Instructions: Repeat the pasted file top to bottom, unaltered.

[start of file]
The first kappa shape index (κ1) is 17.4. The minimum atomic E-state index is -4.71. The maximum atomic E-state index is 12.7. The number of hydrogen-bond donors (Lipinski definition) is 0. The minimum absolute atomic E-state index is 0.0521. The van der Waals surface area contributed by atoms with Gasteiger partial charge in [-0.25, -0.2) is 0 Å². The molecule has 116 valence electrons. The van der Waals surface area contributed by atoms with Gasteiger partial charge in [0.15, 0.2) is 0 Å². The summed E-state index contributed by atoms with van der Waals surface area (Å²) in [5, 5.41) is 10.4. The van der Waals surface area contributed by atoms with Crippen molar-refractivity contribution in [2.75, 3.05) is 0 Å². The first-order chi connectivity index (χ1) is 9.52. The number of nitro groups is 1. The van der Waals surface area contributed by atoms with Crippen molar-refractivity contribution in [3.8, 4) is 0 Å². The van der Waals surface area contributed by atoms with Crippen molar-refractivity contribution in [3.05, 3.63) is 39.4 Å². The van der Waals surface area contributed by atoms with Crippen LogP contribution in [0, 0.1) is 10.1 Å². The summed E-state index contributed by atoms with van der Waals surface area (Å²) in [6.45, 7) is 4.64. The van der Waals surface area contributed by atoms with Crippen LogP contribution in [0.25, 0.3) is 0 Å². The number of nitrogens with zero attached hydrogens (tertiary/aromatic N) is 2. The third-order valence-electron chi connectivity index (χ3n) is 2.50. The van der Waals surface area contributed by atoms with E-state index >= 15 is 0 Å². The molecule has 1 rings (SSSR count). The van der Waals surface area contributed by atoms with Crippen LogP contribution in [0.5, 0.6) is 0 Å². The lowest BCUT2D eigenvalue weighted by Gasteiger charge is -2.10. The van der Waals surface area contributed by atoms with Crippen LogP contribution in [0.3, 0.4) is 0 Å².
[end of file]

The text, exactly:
The first kappa shape index (κ1) is 17.4. The minimum atomic E-state index is -4.71. The maximum atomic E-state index is 12.7. The number of hydrogen-bond donors (Lipinski definition) is 0. The minimum absolute atomic E-state index is 0.0521. The van der Waals surface area contributed by atoms with Gasteiger partial charge in [-0.25, -0.2) is 0 Å². The molecule has 116 valence electrons. The van der Waals surface area contributed by atoms with Gasteiger partial charge in [0.15, 0.2) is 0 Å². The summed E-state index contributed by atoms with van der Waals surface area (Å²) in [5, 5.41) is 10.4. The van der Waals surface area contributed by atoms with Crippen molar-refractivity contribution in [2.75, 3.05) is 0 Å². The first-order chi connectivity index (χ1) is 9.52. The number of nitro groups is 1. The van der Waals surface area contributed by atoms with Crippen molar-refractivity contribution in [3.8, 4) is 0 Å². The van der Waals surface area contributed by atoms with Crippen molar-refractivity contribution in [3.05, 3.63) is 39.4 Å². The van der Waals surface area contributed by atoms with Crippen LogP contribution in [0, 0.1) is 10.1 Å². The summed E-state index contributed by atoms with van der Waals surface area (Å²) in [6.45, 7) is 4.64. The van der Waals surface area contributed by atoms with Crippen LogP contribution in [0.25, 0.3) is 0 Å². The number of nitrogens with zero attached hydrogens (tertiary/aromatic N) is 2. The third-order valence-electron chi connectivity index (χ3n) is 2.50. The van der Waals surface area contributed by atoms with E-state index >= 15 is 0 Å². The molecule has 1 rings (SSSR count). The van der Waals surface area contributed by atoms with Crippen LogP contribution in [0.5, 0.6) is 0 Å². The lowest BCUT2D eigenvalue weighted by Gasteiger charge is -2.10. The van der Waals surface area contributed by atoms with Crippen LogP contribution in [0.3, 0.4) is 0 Å².